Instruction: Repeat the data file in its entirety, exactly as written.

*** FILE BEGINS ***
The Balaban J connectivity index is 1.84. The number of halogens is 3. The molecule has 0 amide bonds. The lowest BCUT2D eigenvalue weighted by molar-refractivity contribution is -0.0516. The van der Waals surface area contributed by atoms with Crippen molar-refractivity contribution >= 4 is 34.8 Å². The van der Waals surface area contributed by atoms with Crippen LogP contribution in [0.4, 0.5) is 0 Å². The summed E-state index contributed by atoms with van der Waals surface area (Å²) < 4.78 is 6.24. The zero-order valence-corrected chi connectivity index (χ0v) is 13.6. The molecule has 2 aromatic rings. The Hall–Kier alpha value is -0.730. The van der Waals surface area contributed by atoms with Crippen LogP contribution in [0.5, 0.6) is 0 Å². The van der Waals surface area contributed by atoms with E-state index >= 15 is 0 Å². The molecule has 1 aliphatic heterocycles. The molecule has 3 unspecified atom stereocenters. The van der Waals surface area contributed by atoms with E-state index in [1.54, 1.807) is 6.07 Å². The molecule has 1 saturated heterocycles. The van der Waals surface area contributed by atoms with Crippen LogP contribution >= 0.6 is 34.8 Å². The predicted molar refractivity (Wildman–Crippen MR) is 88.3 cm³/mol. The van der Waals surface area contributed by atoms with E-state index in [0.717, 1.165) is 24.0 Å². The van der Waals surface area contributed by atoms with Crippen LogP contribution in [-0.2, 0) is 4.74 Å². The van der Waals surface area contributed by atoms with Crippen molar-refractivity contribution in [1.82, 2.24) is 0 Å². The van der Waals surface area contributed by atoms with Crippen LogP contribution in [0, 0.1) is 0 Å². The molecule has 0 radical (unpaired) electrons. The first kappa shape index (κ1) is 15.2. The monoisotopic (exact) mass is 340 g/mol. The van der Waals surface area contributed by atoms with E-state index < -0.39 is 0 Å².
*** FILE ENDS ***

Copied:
The Balaban J connectivity index is 1.84. The number of halogens is 3. The molecule has 0 amide bonds. The lowest BCUT2D eigenvalue weighted by molar-refractivity contribution is -0.0516. The van der Waals surface area contributed by atoms with Crippen molar-refractivity contribution >= 4 is 34.8 Å². The van der Waals surface area contributed by atoms with Crippen LogP contribution in [0.4, 0.5) is 0 Å². The summed E-state index contributed by atoms with van der Waals surface area (Å²) < 4.78 is 6.24. The zero-order valence-corrected chi connectivity index (χ0v) is 13.6. The molecule has 2 aromatic rings. The Hall–Kier alpha value is -0.730. The van der Waals surface area contributed by atoms with Crippen LogP contribution in [0.5, 0.6) is 0 Å². The van der Waals surface area contributed by atoms with E-state index >= 15 is 0 Å². The molecule has 1 aliphatic heterocycles. The molecule has 3 unspecified atom stereocenters. The van der Waals surface area contributed by atoms with E-state index in [1.54, 1.807) is 6.07 Å². The molecule has 1 saturated heterocycles. The van der Waals surface area contributed by atoms with Crippen LogP contribution >= 0.6 is 34.8 Å². The predicted molar refractivity (Wildman–Crippen MR) is 88.3 cm³/mol. The van der Waals surface area contributed by atoms with E-state index in [0.717, 1.165) is 24.0 Å². The van der Waals surface area contributed by atoms with Crippen LogP contribution in [-0.2, 0) is 4.74 Å². The van der Waals surface area contributed by atoms with Crippen molar-refractivity contribution in [1.82, 2.24) is 0 Å². The van der Waals surface area contributed by atoms with Crippen LogP contribution in [0, 0.1) is 0 Å². The molecule has 0 radical (unpaired) electrons. The first kappa shape index (κ1) is 15.2. The monoisotopic (exact) mass is 340 g/mol. The van der Waals surface area contributed by atoms with E-state index < -0.39 is 0 Å².